DUBAI, UNITED ARAB EMIRATES -- An online video and messages purportedly claiming responsibility for a fire that analysts say damaged a centrifuge assembly plant at Iran's underground Natanz nuclear site deepened the mystery Friday around the incident -- even as Tehran insisted it knew the cause but would not make it public due to "security reasons. Source
  • Federal government, WE Charity agree to part ways on summer student grant program

    Canada News CBC News
    The federal Liberal government and the WE Charity are ending a partnership that would have seen the charity distribute around $900 million in federal student grants this summer. The decision to outsource this work to a third-party with ties to Prime Minister Justin Trudeau's family was criticized by some in the charitable sector and by the opposition Conservatives. Source
  • Train hits bus carrying Sikh pilgrims in Pakistan: 20 dead

    World News CTV News
    LAHORE, PAKISTAN -- A passenger train crashed into a bus carrying Sikh pilgrims at an unmanned railway crossing in eastern Pakistan on Friday, killing 20 people, including seven women, officials said. At least eight pilgrims were injured. Source
  • Traffic lineups grow at Atlantic borders as COVID-19 bubble opens

    Canada News CBC News
    Atlantic Canadians are now free to travel among Canada's four eastern provinces without self-isolating to reduce the risk of coronavirus transmission, but that doesn't mean the process is easy. The so-called Atlantic bubble opened one minute after midnight AT as part of easing of COVID-19 pandemic restrictions. Source
  • Early Atlantic pandemic bubble travellers face long lineups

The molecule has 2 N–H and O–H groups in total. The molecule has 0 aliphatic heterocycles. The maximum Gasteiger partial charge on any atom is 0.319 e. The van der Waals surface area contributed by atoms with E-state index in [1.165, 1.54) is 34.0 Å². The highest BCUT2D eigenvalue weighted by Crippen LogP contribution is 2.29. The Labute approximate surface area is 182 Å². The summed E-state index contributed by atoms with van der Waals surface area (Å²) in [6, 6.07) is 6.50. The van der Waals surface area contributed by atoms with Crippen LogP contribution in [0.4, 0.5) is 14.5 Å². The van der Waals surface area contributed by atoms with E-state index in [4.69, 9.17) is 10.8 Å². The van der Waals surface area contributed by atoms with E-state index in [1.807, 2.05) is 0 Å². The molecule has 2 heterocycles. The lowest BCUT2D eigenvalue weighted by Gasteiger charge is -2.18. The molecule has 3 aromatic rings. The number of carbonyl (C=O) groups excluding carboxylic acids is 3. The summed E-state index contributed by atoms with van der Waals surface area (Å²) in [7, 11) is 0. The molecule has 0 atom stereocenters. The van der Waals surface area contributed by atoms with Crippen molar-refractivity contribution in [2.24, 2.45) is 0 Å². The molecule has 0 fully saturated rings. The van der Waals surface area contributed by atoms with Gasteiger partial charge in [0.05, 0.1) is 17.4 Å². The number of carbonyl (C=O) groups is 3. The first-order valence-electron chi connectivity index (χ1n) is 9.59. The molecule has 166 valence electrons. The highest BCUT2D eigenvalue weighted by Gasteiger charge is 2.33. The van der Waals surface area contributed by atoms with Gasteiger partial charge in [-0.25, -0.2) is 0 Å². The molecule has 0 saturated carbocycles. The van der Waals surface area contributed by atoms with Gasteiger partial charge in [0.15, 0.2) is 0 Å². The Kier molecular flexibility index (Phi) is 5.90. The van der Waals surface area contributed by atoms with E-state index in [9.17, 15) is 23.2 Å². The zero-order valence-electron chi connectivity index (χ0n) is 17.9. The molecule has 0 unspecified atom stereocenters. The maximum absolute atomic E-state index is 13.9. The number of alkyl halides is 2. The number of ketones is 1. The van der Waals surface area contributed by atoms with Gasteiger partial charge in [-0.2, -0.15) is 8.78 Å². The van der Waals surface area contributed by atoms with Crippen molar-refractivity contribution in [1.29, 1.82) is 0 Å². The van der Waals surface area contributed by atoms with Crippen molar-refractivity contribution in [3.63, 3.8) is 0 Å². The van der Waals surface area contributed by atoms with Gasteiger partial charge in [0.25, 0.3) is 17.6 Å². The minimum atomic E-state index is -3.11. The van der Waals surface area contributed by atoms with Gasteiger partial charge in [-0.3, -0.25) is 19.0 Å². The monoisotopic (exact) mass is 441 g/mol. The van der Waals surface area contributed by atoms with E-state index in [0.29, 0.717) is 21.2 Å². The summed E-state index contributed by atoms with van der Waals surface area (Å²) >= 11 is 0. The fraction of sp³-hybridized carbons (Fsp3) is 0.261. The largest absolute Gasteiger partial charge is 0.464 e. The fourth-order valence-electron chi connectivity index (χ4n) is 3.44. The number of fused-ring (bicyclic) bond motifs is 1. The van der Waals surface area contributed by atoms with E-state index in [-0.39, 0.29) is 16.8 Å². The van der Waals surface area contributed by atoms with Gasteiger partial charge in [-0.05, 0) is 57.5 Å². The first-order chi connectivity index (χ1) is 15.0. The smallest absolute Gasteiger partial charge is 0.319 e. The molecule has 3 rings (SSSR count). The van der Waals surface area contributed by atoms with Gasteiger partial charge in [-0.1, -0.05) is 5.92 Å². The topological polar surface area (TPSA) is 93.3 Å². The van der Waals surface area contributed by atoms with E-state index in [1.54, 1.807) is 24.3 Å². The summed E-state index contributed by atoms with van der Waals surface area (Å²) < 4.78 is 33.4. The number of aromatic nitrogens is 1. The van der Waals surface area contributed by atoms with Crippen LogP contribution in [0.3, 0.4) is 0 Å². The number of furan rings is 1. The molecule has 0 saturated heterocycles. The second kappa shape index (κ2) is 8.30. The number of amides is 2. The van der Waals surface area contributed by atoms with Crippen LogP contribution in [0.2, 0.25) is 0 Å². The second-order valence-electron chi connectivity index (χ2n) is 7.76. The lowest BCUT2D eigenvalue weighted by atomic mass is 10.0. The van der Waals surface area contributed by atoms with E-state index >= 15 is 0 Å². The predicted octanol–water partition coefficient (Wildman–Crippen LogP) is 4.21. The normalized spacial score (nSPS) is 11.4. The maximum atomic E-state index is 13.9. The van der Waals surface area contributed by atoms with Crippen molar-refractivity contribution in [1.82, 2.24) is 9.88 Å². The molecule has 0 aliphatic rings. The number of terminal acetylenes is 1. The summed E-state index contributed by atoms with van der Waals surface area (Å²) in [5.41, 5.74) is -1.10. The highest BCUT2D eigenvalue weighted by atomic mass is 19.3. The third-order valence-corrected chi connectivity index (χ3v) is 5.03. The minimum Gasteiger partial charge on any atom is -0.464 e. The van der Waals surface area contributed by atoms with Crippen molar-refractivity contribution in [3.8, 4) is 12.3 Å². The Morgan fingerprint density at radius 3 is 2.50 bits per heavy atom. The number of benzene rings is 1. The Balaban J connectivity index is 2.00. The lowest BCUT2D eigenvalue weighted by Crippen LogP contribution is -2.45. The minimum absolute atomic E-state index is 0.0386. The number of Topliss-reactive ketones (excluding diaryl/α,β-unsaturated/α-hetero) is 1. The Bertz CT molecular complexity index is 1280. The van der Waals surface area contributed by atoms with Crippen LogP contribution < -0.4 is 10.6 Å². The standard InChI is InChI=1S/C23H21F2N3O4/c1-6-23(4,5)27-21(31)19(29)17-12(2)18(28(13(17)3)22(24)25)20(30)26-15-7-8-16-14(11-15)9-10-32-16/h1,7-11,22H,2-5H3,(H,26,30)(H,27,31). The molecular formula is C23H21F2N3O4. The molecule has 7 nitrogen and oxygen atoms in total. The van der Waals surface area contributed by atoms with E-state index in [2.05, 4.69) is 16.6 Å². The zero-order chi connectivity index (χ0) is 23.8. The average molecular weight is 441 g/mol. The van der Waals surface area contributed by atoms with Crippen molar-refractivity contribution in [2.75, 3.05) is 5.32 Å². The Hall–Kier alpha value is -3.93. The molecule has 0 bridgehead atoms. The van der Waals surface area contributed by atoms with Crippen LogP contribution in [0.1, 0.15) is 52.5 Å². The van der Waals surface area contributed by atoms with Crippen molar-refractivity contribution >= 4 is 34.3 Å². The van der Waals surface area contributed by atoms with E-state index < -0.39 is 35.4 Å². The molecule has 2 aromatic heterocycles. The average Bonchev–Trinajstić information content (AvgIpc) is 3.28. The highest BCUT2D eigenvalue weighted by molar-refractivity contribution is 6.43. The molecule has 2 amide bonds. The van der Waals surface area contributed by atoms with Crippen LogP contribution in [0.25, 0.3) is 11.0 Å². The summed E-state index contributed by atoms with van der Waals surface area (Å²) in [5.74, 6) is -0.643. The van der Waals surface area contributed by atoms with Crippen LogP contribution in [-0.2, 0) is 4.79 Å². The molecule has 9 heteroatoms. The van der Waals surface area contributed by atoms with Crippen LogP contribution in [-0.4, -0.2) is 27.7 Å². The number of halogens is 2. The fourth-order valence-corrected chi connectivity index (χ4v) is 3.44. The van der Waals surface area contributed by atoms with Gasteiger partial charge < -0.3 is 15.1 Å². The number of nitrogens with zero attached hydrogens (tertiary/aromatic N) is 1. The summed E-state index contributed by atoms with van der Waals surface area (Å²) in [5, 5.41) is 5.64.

Canada News CBC News
    Atlantic Canadians are now free to travel among Canada's four eastern provinces without self-isolating to reduce the risk of coronavirus transmission, but that doesn't mean the process is easy. The so-called Atlantic bubble opened one minute after midnight AT as part of easing of COVID-19 pandemic restrictions. Source
  • Coronavirus is surging in Florida -- and so is anxiety over Trump's chances with senior voters

    World News CTV News
    John Dudley, a retired banker, proudly cast his ballot for Donald Trump in 2016, excited at the prospect of sending an entrepreneur to the White House on a pledge to change Washington. It's a vote he regrets, he said, and a mistake he hopes to correct in November. Source
  • U.K. scraps quarantine for some visitors as pubs set to reopen

    World News CBC News
    Boris Johnson wants a haircut and a beer. Like millions of other Britons, U.K. Prime Minister Boris Johnson will be able to get a haircut and a beer on Saturday, when the country takes its biggest step yet out of lockdown with the reopening in England of restaurants, pubs and hairdressers, along with secular and sacred venues including cinemas and churches. Source
  • Canada, U.S. left out as U.K. scraps quarantine for visitors from some countries

    World News CBC News
    Boris Johnson wants a haircut and a beer. Like millions of other Britons, U.K. Prime Minister Boris Johnson will be able to get a haircut and a beer on Saturday, when the country takes its biggest step yet out of lockdown with the reopening in England of restaurants, pubs and hairdressers, along with secular and sacred venues including cinemas and churches. Source
  • 4 dead, 97 injured in blast at Turkish fireworks factory

    World News CTV News
    ANKARA, TURKEY -- An explosion at a fireworks factory in northwestern Turkey on Friday killed four people and injured at least 97 others, officials said. There were 186 workers at the factory outside the town of Hendek, in Sakarya province, Health Minister Fahrettin Koca told reporters. Source
  • RCMP to give update on CAF member arrested on Rideau Hall grounds

    Canada News CBC News
    The Royal Canadian Mounted Police will give an update this morning on the arrest of the Canadian Armed Forces member who gained access to the grounds at Rideau Hall early Thursday morning. Deputy Commissioner Mike Duheme will make a statement and take questions during a briefing at RCMP national division headquarters in Ottawa at 9:45 a.m. Source